The burbot commonly referred to as lota-lota, eelpout, mariah or lingcod remains the only gadiform (cod-like) freshwater fish of its kind. They are easily identifiable by their unique leopard-like appearance which consists of deeply embedded micro-sized scales lining their exteriors. Burbot are capable of adjusting the varying colours of their outer shells, which allows them to quickly adapt to any environment. As if that’s not impressive enough, these carnivores spend their entire lives 85% visually impaired relying almost entirely on their senses of touch, taste, and smell. Guided by a single spike-like barbel below their lower jaw they use this sensitive whisker to detect and capture nearby prey.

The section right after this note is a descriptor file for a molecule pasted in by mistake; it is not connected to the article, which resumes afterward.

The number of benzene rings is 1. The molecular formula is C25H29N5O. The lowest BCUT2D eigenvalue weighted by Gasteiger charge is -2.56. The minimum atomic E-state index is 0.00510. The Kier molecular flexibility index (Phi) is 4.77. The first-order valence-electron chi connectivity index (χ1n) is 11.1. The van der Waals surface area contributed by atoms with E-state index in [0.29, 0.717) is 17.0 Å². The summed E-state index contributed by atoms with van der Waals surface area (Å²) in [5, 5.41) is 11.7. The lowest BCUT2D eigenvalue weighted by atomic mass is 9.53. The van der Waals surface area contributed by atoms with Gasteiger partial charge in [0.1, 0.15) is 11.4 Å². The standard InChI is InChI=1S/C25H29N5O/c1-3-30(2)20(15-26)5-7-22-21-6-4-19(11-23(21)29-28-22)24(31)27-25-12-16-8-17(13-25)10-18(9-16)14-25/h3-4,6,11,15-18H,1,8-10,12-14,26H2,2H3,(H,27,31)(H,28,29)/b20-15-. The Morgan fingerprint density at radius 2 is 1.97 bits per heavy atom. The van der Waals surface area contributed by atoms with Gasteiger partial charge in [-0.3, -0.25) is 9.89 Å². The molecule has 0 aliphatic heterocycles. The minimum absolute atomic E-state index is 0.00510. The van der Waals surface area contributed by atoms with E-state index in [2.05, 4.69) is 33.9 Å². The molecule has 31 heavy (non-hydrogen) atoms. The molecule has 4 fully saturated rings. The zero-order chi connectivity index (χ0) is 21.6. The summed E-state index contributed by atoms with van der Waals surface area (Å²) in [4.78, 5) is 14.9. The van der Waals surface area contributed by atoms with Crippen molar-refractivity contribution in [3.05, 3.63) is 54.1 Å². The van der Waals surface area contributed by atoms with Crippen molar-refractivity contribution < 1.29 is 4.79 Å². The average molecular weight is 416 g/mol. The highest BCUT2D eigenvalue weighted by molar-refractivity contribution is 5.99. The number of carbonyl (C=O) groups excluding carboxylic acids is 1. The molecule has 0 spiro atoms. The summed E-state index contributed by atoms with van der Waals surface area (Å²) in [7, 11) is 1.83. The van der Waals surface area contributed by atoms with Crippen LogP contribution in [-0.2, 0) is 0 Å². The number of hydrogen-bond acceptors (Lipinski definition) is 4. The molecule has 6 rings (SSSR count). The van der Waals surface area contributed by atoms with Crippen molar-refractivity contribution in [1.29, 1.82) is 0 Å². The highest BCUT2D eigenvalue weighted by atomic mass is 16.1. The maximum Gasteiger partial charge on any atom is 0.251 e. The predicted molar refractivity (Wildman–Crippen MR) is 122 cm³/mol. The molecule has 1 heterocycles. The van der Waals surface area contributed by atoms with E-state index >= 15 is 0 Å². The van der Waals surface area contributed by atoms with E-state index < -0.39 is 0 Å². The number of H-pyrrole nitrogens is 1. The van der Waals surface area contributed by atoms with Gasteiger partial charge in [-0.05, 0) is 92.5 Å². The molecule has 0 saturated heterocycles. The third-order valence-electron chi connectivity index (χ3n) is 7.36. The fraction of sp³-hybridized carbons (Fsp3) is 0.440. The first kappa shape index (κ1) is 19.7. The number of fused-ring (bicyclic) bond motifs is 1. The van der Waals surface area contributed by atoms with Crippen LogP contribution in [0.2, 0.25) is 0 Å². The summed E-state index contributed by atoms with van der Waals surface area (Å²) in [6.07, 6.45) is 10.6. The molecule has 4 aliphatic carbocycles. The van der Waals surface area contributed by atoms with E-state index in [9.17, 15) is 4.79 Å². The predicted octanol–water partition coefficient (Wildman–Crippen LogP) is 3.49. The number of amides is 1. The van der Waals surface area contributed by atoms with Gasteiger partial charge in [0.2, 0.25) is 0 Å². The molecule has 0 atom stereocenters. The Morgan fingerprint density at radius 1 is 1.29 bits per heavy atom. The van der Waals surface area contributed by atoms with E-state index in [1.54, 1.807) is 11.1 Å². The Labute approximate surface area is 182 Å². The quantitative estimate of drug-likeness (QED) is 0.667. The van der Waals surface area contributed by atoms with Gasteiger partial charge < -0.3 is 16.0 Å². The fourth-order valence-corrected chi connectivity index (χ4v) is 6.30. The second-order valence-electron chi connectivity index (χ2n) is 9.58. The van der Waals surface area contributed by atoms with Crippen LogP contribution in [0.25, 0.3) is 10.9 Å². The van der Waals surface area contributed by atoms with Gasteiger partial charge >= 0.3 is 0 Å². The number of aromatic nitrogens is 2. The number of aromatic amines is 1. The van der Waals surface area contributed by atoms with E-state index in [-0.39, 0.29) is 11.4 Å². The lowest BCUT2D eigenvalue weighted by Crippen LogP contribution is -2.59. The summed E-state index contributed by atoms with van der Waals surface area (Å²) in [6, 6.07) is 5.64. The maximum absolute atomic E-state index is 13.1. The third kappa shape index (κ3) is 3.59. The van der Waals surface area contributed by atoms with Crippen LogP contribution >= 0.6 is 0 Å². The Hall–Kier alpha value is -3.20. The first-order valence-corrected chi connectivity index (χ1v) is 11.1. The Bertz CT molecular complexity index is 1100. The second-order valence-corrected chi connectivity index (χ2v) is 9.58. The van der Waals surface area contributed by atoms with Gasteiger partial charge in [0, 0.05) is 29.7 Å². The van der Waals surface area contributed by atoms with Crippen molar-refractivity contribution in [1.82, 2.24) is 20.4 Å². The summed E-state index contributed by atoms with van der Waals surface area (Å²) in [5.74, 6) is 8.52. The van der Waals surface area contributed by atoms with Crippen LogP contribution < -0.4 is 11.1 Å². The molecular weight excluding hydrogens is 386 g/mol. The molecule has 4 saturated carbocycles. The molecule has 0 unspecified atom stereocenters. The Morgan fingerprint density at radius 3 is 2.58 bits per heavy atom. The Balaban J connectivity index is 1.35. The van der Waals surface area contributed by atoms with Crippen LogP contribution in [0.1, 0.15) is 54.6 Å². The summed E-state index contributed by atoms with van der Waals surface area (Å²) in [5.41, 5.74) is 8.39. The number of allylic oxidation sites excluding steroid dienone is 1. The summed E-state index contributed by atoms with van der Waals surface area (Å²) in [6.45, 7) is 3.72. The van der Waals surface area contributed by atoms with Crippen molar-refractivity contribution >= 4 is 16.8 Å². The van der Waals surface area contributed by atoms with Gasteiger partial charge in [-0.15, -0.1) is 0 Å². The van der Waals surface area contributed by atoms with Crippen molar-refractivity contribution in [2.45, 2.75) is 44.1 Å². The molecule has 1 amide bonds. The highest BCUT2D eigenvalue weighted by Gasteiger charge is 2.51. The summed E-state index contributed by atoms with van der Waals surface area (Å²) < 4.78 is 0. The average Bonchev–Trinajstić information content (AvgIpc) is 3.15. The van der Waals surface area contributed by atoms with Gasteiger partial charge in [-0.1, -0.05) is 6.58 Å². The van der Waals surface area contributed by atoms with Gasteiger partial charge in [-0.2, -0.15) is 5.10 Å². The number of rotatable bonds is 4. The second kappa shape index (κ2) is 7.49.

Considered a workman’s fish, the Burbot prefers to hunt under the cover of darkness which makes them an excellent choice for those who work long days. Burbots will source out heavily structured areas that grant them quick access to deep water. Using these areas as daytime hideouts they remain in a lethargic state throughout the brightest periods of the day hiding under debris or burrowing themselves into the sand or mud bottom. When the sun begins to dip below the treetops, Burbot become active. They slowly make their way back into the nearby shallows where they aggressively hunt down prey such as small game fish and minnows that use the shallows as a refuge during the hours of darkness. An exciting daytime Burbot ice bite does exist during the first weeks of ice cover along with later in the season from February to March. During this time, Burbot can be located in as little as 3 to 5 feet of water, where large females are preparing to lay their eggs. Spawning occurs on shallow granular flats in mid-March when water temperatures reach 32 to 34-degree range. The pre-spawn period remains hands-down the most favoured time period when anglers can dial in on these ferocious feeders, who are practically eating the doors off the cupboards below their feet.